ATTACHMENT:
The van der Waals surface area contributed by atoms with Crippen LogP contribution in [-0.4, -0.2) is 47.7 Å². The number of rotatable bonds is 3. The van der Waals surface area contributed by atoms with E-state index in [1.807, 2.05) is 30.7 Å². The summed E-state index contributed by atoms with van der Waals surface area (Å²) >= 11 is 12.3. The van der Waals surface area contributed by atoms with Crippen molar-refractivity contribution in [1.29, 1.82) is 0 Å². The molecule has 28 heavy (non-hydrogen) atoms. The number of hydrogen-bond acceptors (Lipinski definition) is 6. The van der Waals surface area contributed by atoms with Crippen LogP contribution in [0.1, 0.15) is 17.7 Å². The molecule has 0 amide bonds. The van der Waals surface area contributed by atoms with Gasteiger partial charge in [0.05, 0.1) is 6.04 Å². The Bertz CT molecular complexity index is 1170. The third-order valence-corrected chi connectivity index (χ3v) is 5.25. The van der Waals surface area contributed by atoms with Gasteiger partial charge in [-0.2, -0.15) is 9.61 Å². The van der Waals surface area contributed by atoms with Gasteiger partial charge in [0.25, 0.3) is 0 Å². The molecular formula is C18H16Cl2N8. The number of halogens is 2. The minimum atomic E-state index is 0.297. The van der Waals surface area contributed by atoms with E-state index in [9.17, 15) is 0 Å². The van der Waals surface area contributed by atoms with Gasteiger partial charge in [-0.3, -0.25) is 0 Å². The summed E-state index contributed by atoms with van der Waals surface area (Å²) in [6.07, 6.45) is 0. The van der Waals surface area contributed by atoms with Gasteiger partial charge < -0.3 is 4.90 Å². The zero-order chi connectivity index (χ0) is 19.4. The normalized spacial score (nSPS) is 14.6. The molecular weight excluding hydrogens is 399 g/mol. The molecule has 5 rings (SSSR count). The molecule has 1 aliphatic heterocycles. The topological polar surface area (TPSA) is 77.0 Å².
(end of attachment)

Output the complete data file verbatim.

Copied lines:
The van der Waals surface area contributed by atoms with Crippen LogP contribution in [-0.4, -0.2) is 47.7 Å². The number of rotatable bonds is 3. The van der Waals surface area contributed by atoms with E-state index in [1.807, 2.05) is 30.7 Å². The summed E-state index contributed by atoms with van der Waals surface area (Å²) >= 11 is 12.3. The van der Waals surface area contributed by atoms with Crippen molar-refractivity contribution in [1.29, 1.82) is 0 Å². The molecule has 28 heavy (non-hydrogen) atoms. The number of hydrogen-bond acceptors (Lipinski definition) is 6. The van der Waals surface area contributed by atoms with Crippen LogP contribution in [0.1, 0.15) is 17.7 Å². The molecule has 0 amide bonds. The van der Waals surface area contributed by atoms with Gasteiger partial charge in [0.05, 0.1) is 6.04 Å². The Bertz CT molecular complexity index is 1170. The third-order valence-corrected chi connectivity index (χ3v) is 5.25. The van der Waals surface area contributed by atoms with Gasteiger partial charge in [-0.2, -0.15) is 9.61 Å². The van der Waals surface area contributed by atoms with Gasteiger partial charge in [0.25, 0.3) is 0 Å². The molecular formula is C18H16Cl2N8. The number of halogens is 2. The minimum atomic E-state index is 0.297. The van der Waals surface area contributed by atoms with E-state index in [9.17, 15) is 0 Å². The van der Waals surface area contributed by atoms with Gasteiger partial charge in [-0.3, -0.25) is 0 Å². The summed E-state index contributed by atoms with van der Waals surface area (Å²) in [6.07, 6.45) is 0. The van der Waals surface area contributed by atoms with Gasteiger partial charge < -0.3 is 4.90 Å². The zero-order chi connectivity index (χ0) is 19.4. The normalized spacial score (nSPS) is 14.6. The molecular weight excluding hydrogens is 399 g/mol. The molecule has 5 rings (SSSR count). The molecule has 1 aliphatic heterocycles. The topological polar surface area (TPSA) is 77.0 Å².